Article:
Al Qaeda and Associated Movements (AQAM)
In this section, the Critical Threats Project details the ideological foundations [Basics] and the region-by-region outlook [Theaters of Jihad] of al Qaeda and Associated Movements (AQAM), which refers to the al Qaeda network led by Osama bin Laden and other, potentially operationally disconnected, violent Islamist groups.
IN THIS SECTION
Its been one year since the establishment of al Qaeda in the Indian Subcontinent (AQIS). Al Qaeda’s newest affiliate is still emerging, but may not develop into the regional force waging jihad that Zawahiri envisioned.
Eight U.S. strikes targeted the Khorasan group west of Aleppo in Syria on September 22. Pentagon spokesman Rear Admiral John Kirby confirmed that the Khorasan group, which is tied to al Qaeda, was “planning imminent attacks” against targets that included the U.S. homeland. The al Qaeda threat growing in Syria is now realized.
The Islamic State’s success is energizing the entire global jihadist movement, including al Qaeda, to compete with one another in violent conquest and terror. The U.S. must act decisively for the danger is clear and present.
The Obama administration frequently touts the progress it has made in neutering al Qaeda’s senior leadership in Pakistan — but that is only true using a narrow definition and outdated information.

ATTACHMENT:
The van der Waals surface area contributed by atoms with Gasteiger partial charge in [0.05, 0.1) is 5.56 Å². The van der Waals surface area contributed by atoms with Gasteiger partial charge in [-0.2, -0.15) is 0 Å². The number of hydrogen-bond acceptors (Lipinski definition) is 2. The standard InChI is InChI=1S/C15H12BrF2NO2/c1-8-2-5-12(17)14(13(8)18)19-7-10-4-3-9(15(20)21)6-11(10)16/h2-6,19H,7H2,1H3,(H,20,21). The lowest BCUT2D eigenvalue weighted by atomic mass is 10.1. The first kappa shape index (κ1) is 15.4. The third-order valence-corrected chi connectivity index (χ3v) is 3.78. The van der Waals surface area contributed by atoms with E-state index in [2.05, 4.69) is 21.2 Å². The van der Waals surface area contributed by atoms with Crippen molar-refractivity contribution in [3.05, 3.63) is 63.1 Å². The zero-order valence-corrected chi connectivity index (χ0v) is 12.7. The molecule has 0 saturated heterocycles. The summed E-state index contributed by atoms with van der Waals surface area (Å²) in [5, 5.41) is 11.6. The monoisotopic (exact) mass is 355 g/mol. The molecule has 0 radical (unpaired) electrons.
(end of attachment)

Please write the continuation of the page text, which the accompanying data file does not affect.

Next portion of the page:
Current national security policy is failing to stop the advancement of al Qaeda and its affiliates throughout the Muslim-majority world. While there are many reasons for this failure, three key issues stand out.
The problem of al Qaeda cannot be separated from the other crises of our age, nor can it be quarantined or rendered harmless through targeted therapies that ignore the larger problems.
Degrading al Qaeda leadership is central to American counterterrorism strategy, but the leaders today are not the same as they were in 2001. Al Qaeda leaders are no longer necessarily connected by formal networks and many operate outside of any formal affiliation to the al Qaeda network.
What is al-Qaeda? And who cares? Confusion about how to define the terrorist group is rife. Was al-Qaeda involved in the Sept. 11, 2012, attacks in Benghazi, Libya, that left four Americans dead? The Obama administration says no.
The broad network of al-Qaeda affiliates now threatens the United States from safe havens across the Middle East and North Africa. But it is far from the same beast that attacked the U.S. in 2001: It has evolved and adapted, and is much more resilient than before.
AQAP’s prominence in the al Qaeda network should not be interpreted to mean that AQAP has risen to replace the core group in Pakistan or that it is directing the network in some way. It must be interpreted within the broader context of the al Qaeda network.